Last week, Ross Perlin at the NYT wrote about the ethical, legal and educational issues surrounding the pervasive phenomenon of unpaid internships in the American college experience.
I kept waiting for Perlin to get to the crux of my beef with the unpaid internship–that encouraging participation in unpaid programs exacerbates economic disparity between students of different classes–but only briefly, in his closing line, does he get where I wanted him to go.
For K-12 students, academics describe something called the “summer learning loss,” or the “summer slide.” Summer vacation for affluent students often includes enrichment activities (camp, lessons, travel, frequent trips to the library), activities to which their low-income peers don’t have access. Come September, the achievement gap that had been narrowing during 9 months of shared classroom learning has widened. This repeats until (one hopes) graduation.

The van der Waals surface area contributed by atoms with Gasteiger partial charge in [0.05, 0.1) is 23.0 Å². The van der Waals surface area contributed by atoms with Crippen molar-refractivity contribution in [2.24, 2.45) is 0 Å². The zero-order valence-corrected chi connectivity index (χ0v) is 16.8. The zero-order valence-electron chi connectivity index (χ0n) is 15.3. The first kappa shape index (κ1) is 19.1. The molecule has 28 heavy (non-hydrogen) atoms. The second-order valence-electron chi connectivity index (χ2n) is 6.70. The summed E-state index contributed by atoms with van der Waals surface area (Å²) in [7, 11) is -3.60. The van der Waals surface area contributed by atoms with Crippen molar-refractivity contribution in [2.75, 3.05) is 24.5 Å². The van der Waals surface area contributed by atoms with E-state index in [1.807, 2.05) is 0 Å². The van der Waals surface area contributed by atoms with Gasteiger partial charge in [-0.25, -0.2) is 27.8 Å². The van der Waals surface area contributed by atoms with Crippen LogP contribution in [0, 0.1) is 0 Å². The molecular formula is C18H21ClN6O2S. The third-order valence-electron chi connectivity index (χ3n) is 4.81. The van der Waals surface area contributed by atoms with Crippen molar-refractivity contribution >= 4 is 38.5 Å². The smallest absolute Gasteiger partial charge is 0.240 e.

I imagine that unpaid internships unfortunately function the same way for college students. They undoubtedly offer valuable learning opportunities in specific fields as well as general “professional development.” Perhaps more crucial to longterm success, internships are often the big ticket items on the resume of any self-respecting recent grad. For low-income college students with familial responsibilities, unpaid schmoozing/networking/carrying coffee isn’t feasible without outside financial support.
Top notch universities around the country are making concerted, admirable efforts to reach a broader range of applicants with minority recruiting initiatives, affirmative action, and generous financial aid. But, as Perlin finally describes, “Colleges have turned internships into a prerequisite for the professional world but have neither ensured equal access to these opportunities, nor insisted on fair wages for honest work.” It’s great to level the admissions playing field, but if the post-graduation field is a bumpy mess of haves and have-nots, who cares?
We all know that classroom learning is only one small sliver of the “college experience.” Universities and colleges are consciously and rightly trying to extend that sliver to disadvantaged groups. But if they neglect to provide access (through summer grants to offset unpaid work) to the other pieces of the educational pie, internships being a particularly large and advantageous slice, that “summer slide” can rear its ugly head once again.
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